As a result, the story in question represents many, many hours of dedicated work by Ball to report the facts as they relate to the behavior of Rep. Duane Hall. Ball interviewed numerous individuals over a period of multiple weeks and carefully reviewed and assessed the information obtained in those interviews with fellow Policy Watch journalists. Every effort was made to convince sources to allow their names to be used. In some instances, however, in which sources asked for anonymity but nonetheless related compelling and convincing stories, the decision was made on a case-by-case basis to publish their accounts of the facts. We are satisfied that these decisions were made fully within the spirit of long-established and widely recognized rules of journalistic ethics.

The result is an important story about an elected official who joins a long and distressing list of public figures who are alleged to have engaged in inappropriate personal behavior.

The Policy Watch team welcomes your comments and feedback.


  1. Lise Glazier

    February 28, 2018 at 3:16 pm

    Thank you.

  2. James

    February 28, 2018 at 4:01 pm

    A tough call, but the right call. Sadly, it seems we have a double standard, one for Republicans and one for Democrats. Democrats act to clean up their messes. Republicans pass out promotions for bad behavior.

  3. Carl Lanson

    February 28, 2018 at 11:08 pm

    This is an exaggerated self congratulatory post.

    The accusations at face value amount to clumsy flirtation or poor form. It is an insult to women who are really harassed and abused to compare this to their plight.

    You only have one source on the record who accused Rep Hall of comments made in a bar? The others are anonymously sourced by a third tier reporter.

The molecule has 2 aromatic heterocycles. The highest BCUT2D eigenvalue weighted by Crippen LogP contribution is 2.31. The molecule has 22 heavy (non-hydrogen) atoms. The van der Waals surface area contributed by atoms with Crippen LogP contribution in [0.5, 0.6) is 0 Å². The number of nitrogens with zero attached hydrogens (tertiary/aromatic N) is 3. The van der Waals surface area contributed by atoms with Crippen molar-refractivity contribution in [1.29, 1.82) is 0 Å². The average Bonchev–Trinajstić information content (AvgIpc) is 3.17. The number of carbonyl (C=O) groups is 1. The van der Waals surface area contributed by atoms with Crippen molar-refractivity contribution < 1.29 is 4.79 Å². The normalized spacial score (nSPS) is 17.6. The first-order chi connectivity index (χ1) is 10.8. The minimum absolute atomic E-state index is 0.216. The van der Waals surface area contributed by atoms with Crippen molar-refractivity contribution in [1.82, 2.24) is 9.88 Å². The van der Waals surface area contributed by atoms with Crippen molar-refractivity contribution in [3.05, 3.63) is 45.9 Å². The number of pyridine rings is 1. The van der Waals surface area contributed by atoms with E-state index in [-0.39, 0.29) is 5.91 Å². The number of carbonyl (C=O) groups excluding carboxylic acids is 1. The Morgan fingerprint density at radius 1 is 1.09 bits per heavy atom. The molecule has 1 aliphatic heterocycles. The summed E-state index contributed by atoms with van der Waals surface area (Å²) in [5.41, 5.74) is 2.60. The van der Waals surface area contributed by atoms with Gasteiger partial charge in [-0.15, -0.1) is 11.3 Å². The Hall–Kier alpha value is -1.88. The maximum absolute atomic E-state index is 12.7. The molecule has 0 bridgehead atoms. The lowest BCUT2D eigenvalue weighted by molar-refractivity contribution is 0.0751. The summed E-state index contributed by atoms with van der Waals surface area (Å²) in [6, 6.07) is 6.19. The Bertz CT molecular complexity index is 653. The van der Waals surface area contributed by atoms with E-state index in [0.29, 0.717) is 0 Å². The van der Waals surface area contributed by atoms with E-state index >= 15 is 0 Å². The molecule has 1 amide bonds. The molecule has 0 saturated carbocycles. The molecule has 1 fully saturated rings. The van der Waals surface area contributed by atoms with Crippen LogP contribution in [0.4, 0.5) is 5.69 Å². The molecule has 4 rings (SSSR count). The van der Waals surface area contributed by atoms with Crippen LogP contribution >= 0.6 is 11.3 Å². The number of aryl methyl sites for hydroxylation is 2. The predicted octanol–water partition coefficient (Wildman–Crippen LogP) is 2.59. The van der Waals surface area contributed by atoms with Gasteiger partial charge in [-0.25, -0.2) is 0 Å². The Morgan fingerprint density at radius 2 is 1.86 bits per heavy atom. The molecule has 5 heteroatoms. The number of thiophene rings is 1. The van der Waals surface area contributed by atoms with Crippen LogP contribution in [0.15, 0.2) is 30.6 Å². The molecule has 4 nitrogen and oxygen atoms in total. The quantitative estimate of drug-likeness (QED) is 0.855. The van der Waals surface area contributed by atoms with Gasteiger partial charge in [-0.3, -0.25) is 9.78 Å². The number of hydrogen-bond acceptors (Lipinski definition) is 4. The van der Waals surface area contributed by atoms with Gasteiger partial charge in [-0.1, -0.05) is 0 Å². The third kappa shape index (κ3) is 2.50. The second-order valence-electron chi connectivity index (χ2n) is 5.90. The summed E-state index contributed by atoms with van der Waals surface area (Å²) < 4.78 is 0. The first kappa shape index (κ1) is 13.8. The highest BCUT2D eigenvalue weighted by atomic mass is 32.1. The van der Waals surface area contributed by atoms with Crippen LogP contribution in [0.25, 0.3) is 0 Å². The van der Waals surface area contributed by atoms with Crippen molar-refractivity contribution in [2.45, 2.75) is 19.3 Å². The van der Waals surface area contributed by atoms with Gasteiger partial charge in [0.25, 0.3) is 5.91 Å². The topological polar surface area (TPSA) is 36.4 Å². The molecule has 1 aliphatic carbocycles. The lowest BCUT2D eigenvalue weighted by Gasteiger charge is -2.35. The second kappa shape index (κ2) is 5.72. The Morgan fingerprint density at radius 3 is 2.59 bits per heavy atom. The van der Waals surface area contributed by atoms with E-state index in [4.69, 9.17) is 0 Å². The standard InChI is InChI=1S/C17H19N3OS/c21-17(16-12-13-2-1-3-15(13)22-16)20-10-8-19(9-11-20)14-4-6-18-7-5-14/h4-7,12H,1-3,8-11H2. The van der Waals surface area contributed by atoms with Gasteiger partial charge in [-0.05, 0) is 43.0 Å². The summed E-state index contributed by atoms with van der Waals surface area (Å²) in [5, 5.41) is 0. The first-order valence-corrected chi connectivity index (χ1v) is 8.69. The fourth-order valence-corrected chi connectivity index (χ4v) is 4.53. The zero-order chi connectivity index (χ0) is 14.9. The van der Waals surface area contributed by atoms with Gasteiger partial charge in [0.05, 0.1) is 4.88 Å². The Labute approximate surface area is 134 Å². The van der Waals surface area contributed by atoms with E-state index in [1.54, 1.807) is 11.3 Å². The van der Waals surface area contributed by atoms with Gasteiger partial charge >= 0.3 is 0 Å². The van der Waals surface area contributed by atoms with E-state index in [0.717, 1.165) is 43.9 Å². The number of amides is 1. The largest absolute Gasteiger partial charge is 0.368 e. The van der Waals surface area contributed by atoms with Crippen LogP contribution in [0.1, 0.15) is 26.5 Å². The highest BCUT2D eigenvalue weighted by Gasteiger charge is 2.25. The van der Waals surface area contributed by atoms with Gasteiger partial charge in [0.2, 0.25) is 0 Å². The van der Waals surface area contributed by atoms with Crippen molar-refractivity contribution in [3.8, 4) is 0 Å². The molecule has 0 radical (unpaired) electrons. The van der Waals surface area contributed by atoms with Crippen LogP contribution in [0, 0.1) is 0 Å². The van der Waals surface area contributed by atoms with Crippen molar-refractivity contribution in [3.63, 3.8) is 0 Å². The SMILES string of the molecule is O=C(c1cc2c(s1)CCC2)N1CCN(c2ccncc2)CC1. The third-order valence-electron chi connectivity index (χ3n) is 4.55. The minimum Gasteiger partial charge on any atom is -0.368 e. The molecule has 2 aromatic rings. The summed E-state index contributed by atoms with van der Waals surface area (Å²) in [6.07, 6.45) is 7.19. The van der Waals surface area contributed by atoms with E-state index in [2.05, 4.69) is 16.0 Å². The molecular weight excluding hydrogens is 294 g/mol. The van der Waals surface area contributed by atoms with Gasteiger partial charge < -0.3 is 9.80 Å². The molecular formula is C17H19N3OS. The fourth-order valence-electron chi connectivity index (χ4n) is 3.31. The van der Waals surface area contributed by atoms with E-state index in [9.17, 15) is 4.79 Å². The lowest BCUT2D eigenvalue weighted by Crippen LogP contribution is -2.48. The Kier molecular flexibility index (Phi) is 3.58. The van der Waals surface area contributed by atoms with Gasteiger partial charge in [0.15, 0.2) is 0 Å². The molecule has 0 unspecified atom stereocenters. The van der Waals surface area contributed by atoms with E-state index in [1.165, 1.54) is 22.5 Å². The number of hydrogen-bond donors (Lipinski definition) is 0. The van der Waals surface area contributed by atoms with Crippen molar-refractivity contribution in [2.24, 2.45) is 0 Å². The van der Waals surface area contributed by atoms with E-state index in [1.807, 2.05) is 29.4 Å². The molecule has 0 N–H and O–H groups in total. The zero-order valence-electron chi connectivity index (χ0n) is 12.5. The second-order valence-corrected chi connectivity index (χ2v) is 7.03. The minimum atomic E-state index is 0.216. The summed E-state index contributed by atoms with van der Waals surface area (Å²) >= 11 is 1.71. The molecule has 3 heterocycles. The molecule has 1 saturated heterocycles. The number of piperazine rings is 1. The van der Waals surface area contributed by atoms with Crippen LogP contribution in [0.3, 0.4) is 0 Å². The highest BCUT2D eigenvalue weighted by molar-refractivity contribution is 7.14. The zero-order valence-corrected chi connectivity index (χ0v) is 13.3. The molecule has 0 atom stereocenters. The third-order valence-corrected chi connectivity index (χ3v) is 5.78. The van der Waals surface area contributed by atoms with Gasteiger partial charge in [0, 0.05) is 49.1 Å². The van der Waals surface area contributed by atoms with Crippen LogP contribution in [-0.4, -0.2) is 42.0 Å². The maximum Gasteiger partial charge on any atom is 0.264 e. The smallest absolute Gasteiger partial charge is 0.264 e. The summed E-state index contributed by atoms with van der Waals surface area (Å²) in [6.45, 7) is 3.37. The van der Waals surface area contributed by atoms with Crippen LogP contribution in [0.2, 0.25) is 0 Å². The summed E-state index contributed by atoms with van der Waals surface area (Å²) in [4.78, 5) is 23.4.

The accusations themselves amount to boorish behavior. The most serious sound like foolish horseplay at a liberal event. We are to believe he kissed a woman against her will at a large event and you have one witness? That is shocking.

    This only serves to undermine the left by creating a culture of accepting any accusation.

    Since none of the women work for or are regulated by Rep Hall – what do they have to fear? Did you explore whether any of the sources had a prior romantic relationship with Rep Hall? Are any of them rejected lovers ?
    Did you ask them these questions?

    You took the easy tabloid path and should be ashamed.

  4. Jellen Hall

    March 1, 2018 at 8:38 am

    Let the voters decide. I agree that it seems more like flirting and perhaps boorish behavior. I don’t see any sexual assault or sexial misconduct in what has been revealed as evidence. I think we need to stick to the serious cases and stop this pettiness. it sounds like a man or woman cannot flirt any more